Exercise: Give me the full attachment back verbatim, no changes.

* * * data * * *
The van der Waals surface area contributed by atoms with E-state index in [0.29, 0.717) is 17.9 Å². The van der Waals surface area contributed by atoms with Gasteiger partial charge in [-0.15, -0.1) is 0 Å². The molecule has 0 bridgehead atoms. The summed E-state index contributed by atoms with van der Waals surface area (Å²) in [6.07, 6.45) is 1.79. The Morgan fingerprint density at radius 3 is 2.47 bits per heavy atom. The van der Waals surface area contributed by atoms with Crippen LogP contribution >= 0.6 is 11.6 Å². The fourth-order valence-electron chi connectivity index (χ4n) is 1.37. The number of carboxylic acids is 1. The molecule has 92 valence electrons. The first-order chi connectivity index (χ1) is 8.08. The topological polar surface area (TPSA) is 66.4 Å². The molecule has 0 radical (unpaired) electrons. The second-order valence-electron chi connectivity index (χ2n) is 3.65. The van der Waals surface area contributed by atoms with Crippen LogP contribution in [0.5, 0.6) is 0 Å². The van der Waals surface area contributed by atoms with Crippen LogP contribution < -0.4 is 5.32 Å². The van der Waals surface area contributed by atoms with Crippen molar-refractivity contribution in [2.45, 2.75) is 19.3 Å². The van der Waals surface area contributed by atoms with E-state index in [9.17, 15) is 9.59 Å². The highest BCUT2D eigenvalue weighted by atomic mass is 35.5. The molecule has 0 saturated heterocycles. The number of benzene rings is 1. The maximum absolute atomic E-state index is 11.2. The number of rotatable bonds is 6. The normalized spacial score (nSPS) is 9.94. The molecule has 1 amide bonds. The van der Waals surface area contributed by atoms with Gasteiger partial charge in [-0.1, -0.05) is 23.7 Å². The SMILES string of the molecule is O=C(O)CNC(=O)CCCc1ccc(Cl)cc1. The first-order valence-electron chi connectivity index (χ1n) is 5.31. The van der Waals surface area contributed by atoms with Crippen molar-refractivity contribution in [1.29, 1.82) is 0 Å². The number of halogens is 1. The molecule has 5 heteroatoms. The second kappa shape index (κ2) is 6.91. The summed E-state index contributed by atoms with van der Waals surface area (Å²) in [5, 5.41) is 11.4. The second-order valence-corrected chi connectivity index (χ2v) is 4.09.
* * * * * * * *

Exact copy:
The van der Waals surface area contributed by atoms with E-state index in [0.29, 0.717) is 17.9 Å². The van der Waals surface area contributed by atoms with Gasteiger partial charge in [-0.15, -0.1) is 0 Å². The molecule has 0 bridgehead atoms. The summed E-state index contributed by atoms with van der Waals surface area (Å²) in [6.07, 6.45) is 1.79. The Morgan fingerprint density at radius 3 is 2.47 bits per heavy atom. The van der Waals surface area contributed by atoms with Crippen LogP contribution >= 0.6 is 11.6 Å². The fourth-order valence-electron chi connectivity index (χ4n) is 1.37. The number of carboxylic acids is 1. The molecule has 92 valence electrons. The first-order chi connectivity index (χ1) is 8.08. The topological polar surface area (TPSA) is 66.4 Å². The molecule has 0 radical (unpaired) electrons. The second-order valence-electron chi connectivity index (χ2n) is 3.65. The van der Waals surface area contributed by atoms with Crippen LogP contribution in [0.5, 0.6) is 0 Å². The van der Waals surface area contributed by atoms with Crippen LogP contribution < -0.4 is 5.32 Å². The van der Waals surface area contributed by atoms with Crippen molar-refractivity contribution in [2.45, 2.75) is 19.3 Å². The van der Waals surface area contributed by atoms with E-state index in [9.17, 15) is 9.59 Å². The highest BCUT2D eigenvalue weighted by atomic mass is 35.5. The molecule has 0 saturated heterocycles. The number of benzene rings is 1. The maximum absolute atomic E-state index is 11.2. The number of rotatable bonds is 6. The normalized spacial score (nSPS) is 9.94. The molecule has 1 amide bonds. The van der Waals surface area contributed by atoms with Gasteiger partial charge in [-0.1, -0.05) is 23.7 Å². The SMILES string of the molecule is O=C(O)CNC(=O)CCCc1ccc(Cl)cc1. The first-order valence-electron chi connectivity index (χ1n) is 5.31. The van der Waals surface area contributed by atoms with Crippen molar-refractivity contribution in [1.29, 1.82) is 0 Å². The number of halogens is 1. The molecule has 5 heteroatoms. The second kappa shape index (κ2) is 6.91. The summed E-state index contributed by atoms with van der Waals surface area (Å²) in [5, 5.41) is 11.4. The second-order valence-corrected chi connectivity index (χ2v) is 4.09.